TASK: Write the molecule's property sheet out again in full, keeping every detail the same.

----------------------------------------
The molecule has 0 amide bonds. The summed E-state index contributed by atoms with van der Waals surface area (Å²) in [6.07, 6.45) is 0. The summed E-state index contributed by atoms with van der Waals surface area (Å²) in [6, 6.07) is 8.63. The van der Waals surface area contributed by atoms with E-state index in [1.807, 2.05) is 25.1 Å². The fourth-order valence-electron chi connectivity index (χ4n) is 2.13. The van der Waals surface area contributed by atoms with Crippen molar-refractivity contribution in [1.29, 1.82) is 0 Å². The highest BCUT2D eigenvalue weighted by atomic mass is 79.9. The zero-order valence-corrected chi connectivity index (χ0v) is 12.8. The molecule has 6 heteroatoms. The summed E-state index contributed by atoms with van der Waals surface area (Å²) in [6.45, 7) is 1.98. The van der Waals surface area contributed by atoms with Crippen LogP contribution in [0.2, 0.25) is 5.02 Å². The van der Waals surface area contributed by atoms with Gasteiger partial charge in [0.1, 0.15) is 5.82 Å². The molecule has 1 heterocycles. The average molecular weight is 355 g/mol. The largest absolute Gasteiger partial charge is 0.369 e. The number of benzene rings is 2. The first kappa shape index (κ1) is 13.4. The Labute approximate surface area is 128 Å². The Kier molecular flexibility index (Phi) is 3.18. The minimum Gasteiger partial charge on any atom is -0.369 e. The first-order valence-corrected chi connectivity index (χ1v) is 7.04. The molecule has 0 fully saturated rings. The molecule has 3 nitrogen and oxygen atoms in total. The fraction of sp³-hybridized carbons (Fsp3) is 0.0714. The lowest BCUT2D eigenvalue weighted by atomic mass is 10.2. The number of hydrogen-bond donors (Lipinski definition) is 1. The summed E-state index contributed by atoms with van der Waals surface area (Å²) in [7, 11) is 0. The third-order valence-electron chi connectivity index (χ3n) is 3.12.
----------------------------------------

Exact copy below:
The molecule has 0 amide bonds. The summed E-state index contributed by atoms with van der Waals surface area (Å²) in [6.07, 6.45) is 0. The summed E-state index contributed by atoms with van der Waals surface area (Å²) in [6, 6.07) is 8.63. The van der Waals surface area contributed by atoms with E-state index in [1.807, 2.05) is 25.1 Å². The fourth-order valence-electron chi connectivity index (χ4n) is 2.13. The van der Waals surface area contributed by atoms with Crippen molar-refractivity contribution in [1.29, 1.82) is 0 Å². The highest BCUT2D eigenvalue weighted by atomic mass is 79.9. The zero-order valence-corrected chi connectivity index (χ0v) is 12.8. The molecule has 6 heteroatoms. The summed E-state index contributed by atoms with van der Waals surface area (Å²) in [6.45, 7) is 1.98. The van der Waals surface area contributed by atoms with Crippen LogP contribution in [0.2, 0.25) is 5.02 Å². The van der Waals surface area contributed by atoms with Gasteiger partial charge in [0.1, 0.15) is 5.82 Å². The molecule has 1 heterocycles. The average molecular weight is 355 g/mol. The largest absolute Gasteiger partial charge is 0.369 e. The number of benzene rings is 2. The first kappa shape index (κ1) is 13.4. The Labute approximate surface area is 128 Å². The Kier molecular flexibility index (Phi) is 3.18. The minimum Gasteiger partial charge on any atom is -0.369 e. The first-order valence-corrected chi connectivity index (χ1v) is 7.04. The molecule has 0 fully saturated rings. The molecule has 3 nitrogen and oxygen atoms in total. The fraction of sp³-hybridized carbons (Fsp3) is 0.0714. The lowest BCUT2D eigenvalue weighted by atomic mass is 10.2. The number of hydrogen-bond donors (Lipinski definition) is 1. The summed E-state index contributed by atoms with van der Waals surface area (Å²) in [7, 11) is 0. The third-order valence-electron chi connectivity index (χ3n) is 3.12.